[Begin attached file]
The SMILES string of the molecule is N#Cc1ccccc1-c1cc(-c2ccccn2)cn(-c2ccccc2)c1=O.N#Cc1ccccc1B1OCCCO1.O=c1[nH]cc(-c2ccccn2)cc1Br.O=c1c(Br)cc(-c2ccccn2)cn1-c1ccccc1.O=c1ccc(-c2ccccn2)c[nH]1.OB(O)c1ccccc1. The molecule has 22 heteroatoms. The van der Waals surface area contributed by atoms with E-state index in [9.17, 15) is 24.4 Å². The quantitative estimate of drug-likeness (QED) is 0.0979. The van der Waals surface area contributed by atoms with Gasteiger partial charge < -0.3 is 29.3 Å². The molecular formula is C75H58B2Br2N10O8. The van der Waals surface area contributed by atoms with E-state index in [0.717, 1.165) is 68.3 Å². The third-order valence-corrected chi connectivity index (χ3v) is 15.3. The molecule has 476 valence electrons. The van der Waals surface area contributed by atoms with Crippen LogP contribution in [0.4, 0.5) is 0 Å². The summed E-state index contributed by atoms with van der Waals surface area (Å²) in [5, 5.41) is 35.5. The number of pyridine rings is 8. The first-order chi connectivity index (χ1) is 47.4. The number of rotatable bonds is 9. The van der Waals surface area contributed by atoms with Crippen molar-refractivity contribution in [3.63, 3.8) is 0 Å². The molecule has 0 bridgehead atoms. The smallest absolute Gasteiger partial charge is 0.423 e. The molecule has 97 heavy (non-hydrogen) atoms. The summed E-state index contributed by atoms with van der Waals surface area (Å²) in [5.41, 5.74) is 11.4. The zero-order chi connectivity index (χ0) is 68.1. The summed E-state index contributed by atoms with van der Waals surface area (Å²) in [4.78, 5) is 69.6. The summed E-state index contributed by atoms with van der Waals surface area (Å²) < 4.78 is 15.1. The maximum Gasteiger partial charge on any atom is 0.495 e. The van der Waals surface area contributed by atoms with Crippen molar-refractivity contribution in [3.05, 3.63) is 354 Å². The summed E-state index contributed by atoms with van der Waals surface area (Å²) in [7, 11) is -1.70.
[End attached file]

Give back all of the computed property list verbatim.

The SMILES string of the molecule is N#Cc1ccccc1-c1cc(-c2ccccn2)cn(-c2ccccc2)c1=O.N#Cc1ccccc1B1OCCCO1.O=c1[nH]cc(-c2ccccn2)cc1Br.O=c1c(Br)cc(-c2ccccn2)cn1-c1ccccc1.O=c1ccc(-c2ccccn2)c[nH]1.OB(O)c1ccccc1. The molecule has 22 heteroatoms. The van der Waals surface area contributed by atoms with E-state index in [9.17, 15) is 24.4 Å². The quantitative estimate of drug-likeness (QED) is 0.0979. The van der Waals surface area contributed by atoms with Gasteiger partial charge < -0.3 is 29.3 Å². The molecular formula is C75H58B2Br2N10O8. The van der Waals surface area contributed by atoms with E-state index in [0.717, 1.165) is 68.3 Å². The third-order valence-corrected chi connectivity index (χ3v) is 15.3. The molecule has 476 valence electrons. The van der Waals surface area contributed by atoms with Crippen LogP contribution in [0.4, 0.5) is 0 Å². The summed E-state index contributed by atoms with van der Waals surface area (Å²) in [5, 5.41) is 35.5. The number of pyridine rings is 8. The first-order chi connectivity index (χ1) is 47.4. The number of rotatable bonds is 9. The van der Waals surface area contributed by atoms with Crippen molar-refractivity contribution in [3.63, 3.8) is 0 Å². The molecule has 0 bridgehead atoms. The smallest absolute Gasteiger partial charge is 0.423 e. The molecule has 97 heavy (non-hydrogen) atoms. The summed E-state index contributed by atoms with van der Waals surface area (Å²) in [5.41, 5.74) is 11.4. The zero-order chi connectivity index (χ0) is 68.1. The summed E-state index contributed by atoms with van der Waals surface area (Å²) in [4.78, 5) is 69.6. The summed E-state index contributed by atoms with van der Waals surface area (Å²) < 4.78 is 15.1. The maximum Gasteiger partial charge on any atom is 0.495 e. The van der Waals surface area contributed by atoms with Crippen molar-refractivity contribution in [3.05, 3.63) is 354 Å². The summed E-state index contributed by atoms with van der Waals surface area (Å²) in [7, 11) is -1.70.